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mSphere. 2018 Oct 10;3(5). pii: e00486-18. doi: 10.1128/mSphere.00486-18.

Discovery of mcr-1-Mediated Colistin Resistance in a Highly Virulent Escherichia coli Lineage.

Author information

1
School of Chemistry and Molecular Biosciences, The University of Queensland, Brisbane, Queensland, Australia.
2
Australian Infectious Diseases Research Centre, The University of Queensland, Brisbane, Queensland, Australia.
3
Australian Centre for Ecogenomics, The University of Queensland, Brisbane, Queensland, Australia.
4
Australian Infectious Diseases Research Centre, The University of Queensland, Brisbane, Queensland, Australia h.zowawi@uq.edu.au s.beatson@uq.edu.au.
5
The University of Queensland, UQ Centre for Clinical Research (UQCCR), Herston, Queensland, Australia.
6
College of Medicine, King Saud bin Abdulaziz University for Health Sciences, Riyadh, Saudi Arabia.
7
World Health Organization Collaborating Centre for Infection Prevention and Control, Riyadh, Saudi Arabia.
8
Gulf Cooperation Council Center for Infection Control, Riyadh, Saudi Arabia.
9
King Abdullah International Medical Research Centre, Riyadh, Saudi Arabia.
10
Pathology Queensland, Brisbane, Queensland, Australia.
11
Microbiology Division, Department of Laboratory Medicine and Pathology, Hamad Medical Corporation, Doha, Qatar.
12
Department of Neurosurgery, Hamad Medical Corporation, Weill Cornell Medical College in Qatar, Ar-Rayyan, Qatar.
13
The Life Science Centre, Biology, School of Science and Technology, Örebro University, Örebro, Sweden.
14
Department of Infectious Diseases, Hamad General Hospital, Doha, Qatar.
15
Monash Biomedicine Discovery Institute, Department of Microbiology, Monash University, Victoria, Australia.
16
School of Chemistry and Molecular Biosciences, The University of Queensland, Brisbane, Queensland, Australia h.zowawi@uq.edu.au s.beatson@uq.edu.au.
#
Contributed equally

Abstract

Resistance to last-line polymyxins mediated by the plasmid-borne mobile colistin resistance gene (mcr-1) represents a new threat to global human health. Here we present the complete genome sequence of an mcr-1-positive multidrug-resistant Escherichia coli strain (MS8345). We show that MS8345 belongs to serotype O2:K1:H4, has a large 241,164-bp IncHI2 plasmid that carries 15 other antibiotic resistance genes (including the extended-spectrum β-lactamase bla CTX-M-1) and 3 putative multidrug efflux systems, and contains 14 chromosomally encoded antibiotic resistance genes. MS8345 also carries a large ColV-like virulence plasmid that has been associated with E. coli bacteremia. Whole-genome phylogeny revealed that MS8345 clusters within a discrete clade in the sequence type 95 (ST95) lineage, and MS8345 is very closely related to the highly virulent O45:K1:H4 clone associated with neonatal meningitis. Overall, the acquisition of a plasmid carrying resistance to colistin and multiple other antibiotics in this virulent E. coli lineage is concerning and might herald an era where the empirical treatment of ST95 infections becomes increasingly more difficult.IMPORTANCE Escherichia coli ST95 is a globally disseminated clone frequently associated with bloodstream infections and neonatal meningitis. However, the ST95 lineage is defined by low levels of drug resistance amongst clinical isolates, which normally provides for uncomplicated treatment options. Here, we provide the first detailed genomic analysis of an E. coli ST95 isolate that has both high virulence potential and resistance to multiple antibiotics. Using the genome, we predicted its virulence and antibiotic resistance mechanisms, which include resistance to last-line antibiotics mediated by the plasmid-borne mcr-1 gene. Finding an ST95 isolate resistant to nearly all antibiotics that also has a high virulence potential is of major clinical importance and underscores the need to monitor new and emerging trends in antibiotic resistance development in this important global lineage.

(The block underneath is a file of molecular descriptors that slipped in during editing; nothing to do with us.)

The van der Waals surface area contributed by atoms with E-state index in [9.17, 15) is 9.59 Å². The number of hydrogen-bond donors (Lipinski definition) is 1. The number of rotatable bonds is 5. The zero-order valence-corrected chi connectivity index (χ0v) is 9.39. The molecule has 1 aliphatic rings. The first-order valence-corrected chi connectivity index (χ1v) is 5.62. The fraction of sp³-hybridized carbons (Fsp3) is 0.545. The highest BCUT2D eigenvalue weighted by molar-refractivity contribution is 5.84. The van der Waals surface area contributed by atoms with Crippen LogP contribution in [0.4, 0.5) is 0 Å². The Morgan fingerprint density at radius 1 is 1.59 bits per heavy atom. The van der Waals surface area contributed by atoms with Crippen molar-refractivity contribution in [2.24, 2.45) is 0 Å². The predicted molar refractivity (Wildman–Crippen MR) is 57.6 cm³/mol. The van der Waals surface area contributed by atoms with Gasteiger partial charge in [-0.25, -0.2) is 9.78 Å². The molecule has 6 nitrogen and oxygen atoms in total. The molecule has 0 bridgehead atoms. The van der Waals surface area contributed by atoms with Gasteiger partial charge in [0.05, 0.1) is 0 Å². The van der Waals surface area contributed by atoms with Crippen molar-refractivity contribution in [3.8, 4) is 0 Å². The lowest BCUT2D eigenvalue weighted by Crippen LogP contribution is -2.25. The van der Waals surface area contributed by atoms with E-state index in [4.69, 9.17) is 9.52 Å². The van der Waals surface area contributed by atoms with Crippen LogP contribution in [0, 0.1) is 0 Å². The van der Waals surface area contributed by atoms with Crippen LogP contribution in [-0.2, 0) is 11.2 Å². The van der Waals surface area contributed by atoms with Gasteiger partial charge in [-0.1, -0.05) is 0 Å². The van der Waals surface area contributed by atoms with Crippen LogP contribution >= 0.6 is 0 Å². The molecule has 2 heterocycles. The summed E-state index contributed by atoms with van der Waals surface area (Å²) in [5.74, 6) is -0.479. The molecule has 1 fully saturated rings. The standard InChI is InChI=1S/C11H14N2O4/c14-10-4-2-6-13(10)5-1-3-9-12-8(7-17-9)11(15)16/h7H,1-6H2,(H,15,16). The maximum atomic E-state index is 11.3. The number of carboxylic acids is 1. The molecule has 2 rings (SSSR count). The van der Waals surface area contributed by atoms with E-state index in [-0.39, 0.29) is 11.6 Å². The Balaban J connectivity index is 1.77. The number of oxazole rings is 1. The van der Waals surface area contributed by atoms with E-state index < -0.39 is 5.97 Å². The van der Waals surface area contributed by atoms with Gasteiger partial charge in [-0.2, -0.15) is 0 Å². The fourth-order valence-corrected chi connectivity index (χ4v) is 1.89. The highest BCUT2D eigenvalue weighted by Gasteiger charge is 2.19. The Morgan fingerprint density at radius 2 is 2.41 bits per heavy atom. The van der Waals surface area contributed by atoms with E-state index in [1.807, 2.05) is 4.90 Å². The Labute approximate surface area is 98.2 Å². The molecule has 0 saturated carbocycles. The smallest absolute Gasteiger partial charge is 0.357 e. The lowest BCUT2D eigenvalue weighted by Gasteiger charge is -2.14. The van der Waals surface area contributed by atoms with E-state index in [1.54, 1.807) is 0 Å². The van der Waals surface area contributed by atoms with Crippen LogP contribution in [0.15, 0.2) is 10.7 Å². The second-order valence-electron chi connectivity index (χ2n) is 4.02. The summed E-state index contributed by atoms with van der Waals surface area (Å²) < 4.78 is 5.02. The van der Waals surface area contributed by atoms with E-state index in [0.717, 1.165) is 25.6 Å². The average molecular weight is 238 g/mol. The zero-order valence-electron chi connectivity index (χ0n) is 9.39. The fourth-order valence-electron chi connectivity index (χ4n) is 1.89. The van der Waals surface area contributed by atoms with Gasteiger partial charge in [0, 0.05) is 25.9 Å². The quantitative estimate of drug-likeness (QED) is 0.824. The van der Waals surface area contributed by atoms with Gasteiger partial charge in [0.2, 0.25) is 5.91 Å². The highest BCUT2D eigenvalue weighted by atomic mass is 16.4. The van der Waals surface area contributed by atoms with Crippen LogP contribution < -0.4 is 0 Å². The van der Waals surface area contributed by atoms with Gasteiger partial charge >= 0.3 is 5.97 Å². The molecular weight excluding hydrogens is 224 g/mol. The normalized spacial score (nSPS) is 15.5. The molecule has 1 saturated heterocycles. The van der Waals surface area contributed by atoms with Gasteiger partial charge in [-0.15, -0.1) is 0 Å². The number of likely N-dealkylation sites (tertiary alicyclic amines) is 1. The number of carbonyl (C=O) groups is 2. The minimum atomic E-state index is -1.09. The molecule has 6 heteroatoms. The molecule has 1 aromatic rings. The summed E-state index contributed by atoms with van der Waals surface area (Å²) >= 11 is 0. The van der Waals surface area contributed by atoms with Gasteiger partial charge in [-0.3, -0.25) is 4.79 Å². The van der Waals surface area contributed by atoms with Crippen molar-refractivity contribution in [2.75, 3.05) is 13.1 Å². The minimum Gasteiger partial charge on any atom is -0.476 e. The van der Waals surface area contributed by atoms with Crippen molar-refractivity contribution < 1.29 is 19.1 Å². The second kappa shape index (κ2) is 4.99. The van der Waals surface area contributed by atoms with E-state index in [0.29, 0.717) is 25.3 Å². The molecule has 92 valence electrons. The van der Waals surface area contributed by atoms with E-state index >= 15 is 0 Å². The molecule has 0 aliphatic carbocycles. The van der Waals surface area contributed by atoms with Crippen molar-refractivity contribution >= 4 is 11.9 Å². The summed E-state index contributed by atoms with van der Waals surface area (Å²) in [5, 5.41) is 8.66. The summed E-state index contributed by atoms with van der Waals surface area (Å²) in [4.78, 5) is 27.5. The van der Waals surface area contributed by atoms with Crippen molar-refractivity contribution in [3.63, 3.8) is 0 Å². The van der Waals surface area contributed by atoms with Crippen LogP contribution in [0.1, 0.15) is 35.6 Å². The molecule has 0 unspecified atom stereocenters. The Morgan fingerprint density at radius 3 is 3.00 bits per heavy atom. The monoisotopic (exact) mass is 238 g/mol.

KEYWORDS:

Escherichia coli ; antibiotic resistance; genome analysis

PMID:
30305321
PMCID:
PMC6180223
DOI:
10.1128/mSphere.00486-18
[Indexed for MEDLINE]
Free PMC Article

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